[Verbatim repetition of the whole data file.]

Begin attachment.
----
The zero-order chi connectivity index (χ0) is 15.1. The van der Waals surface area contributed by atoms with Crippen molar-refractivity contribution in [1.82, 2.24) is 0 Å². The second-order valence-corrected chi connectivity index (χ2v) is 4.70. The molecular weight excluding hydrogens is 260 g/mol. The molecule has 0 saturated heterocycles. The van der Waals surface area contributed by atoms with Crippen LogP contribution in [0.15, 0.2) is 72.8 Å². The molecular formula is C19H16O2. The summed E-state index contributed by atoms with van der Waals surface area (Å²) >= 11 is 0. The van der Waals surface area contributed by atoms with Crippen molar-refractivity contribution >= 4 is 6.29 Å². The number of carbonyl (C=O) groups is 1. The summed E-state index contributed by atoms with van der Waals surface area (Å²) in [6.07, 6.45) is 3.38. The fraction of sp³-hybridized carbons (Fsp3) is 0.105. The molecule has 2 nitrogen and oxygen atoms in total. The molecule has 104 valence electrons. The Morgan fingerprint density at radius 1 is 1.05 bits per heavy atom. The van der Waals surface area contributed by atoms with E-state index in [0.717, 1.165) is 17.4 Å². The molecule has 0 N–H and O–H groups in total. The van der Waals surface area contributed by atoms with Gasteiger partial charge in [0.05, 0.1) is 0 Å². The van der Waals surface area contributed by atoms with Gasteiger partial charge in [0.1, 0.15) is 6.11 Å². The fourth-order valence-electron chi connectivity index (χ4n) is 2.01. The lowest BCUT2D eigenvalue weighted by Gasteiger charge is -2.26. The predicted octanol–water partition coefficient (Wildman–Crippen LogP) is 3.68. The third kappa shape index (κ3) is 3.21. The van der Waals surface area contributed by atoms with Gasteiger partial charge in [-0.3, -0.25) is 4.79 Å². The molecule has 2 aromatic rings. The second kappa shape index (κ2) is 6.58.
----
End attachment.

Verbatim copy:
The zero-order chi connectivity index (χ0) is 15.1. The van der Waals surface area contributed by atoms with Crippen molar-refractivity contribution in [1.82, 2.24) is 0 Å². The second-order valence-corrected chi connectivity index (χ2v) is 4.70. The molecular weight excluding hydrogens is 260 g/mol. The molecule has 0 saturated heterocycles. The van der Waals surface area contributed by atoms with Crippen LogP contribution in [0.15, 0.2) is 72.8 Å². The molecular formula is C19H16O2. The summed E-state index contributed by atoms with van der Waals surface area (Å²) >= 11 is 0. The van der Waals surface area contributed by atoms with Crippen molar-refractivity contribution >= 4 is 6.29 Å². The number of carbonyl (C=O) groups is 1. The summed E-state index contributed by atoms with van der Waals surface area (Å²) in [6.07, 6.45) is 3.38. The fraction of sp³-hybridized carbons (Fsp3) is 0.105. The molecule has 2 nitrogen and oxygen atoms in total. The molecule has 104 valence electrons. The Morgan fingerprint density at radius 1 is 1.05 bits per heavy atom. The van der Waals surface area contributed by atoms with E-state index in [0.717, 1.165) is 17.4 Å². The molecule has 0 N–H and O–H groups in total. The van der Waals surface area contributed by atoms with Gasteiger partial charge in [0.05, 0.1) is 0 Å². The van der Waals surface area contributed by atoms with Gasteiger partial charge in [0.1, 0.15) is 6.11 Å². The fourth-order valence-electron chi connectivity index (χ4n) is 2.01. The lowest BCUT2D eigenvalue weighted by Gasteiger charge is -2.26. The predicted octanol–water partition coefficient (Wildman–Crippen LogP) is 3.68. The third kappa shape index (κ3) is 3.21. The van der Waals surface area contributed by atoms with Gasteiger partial charge in [-0.3, -0.25) is 4.79 Å². The molecule has 2 aromatic rings. The second kappa shape index (κ2) is 6.58.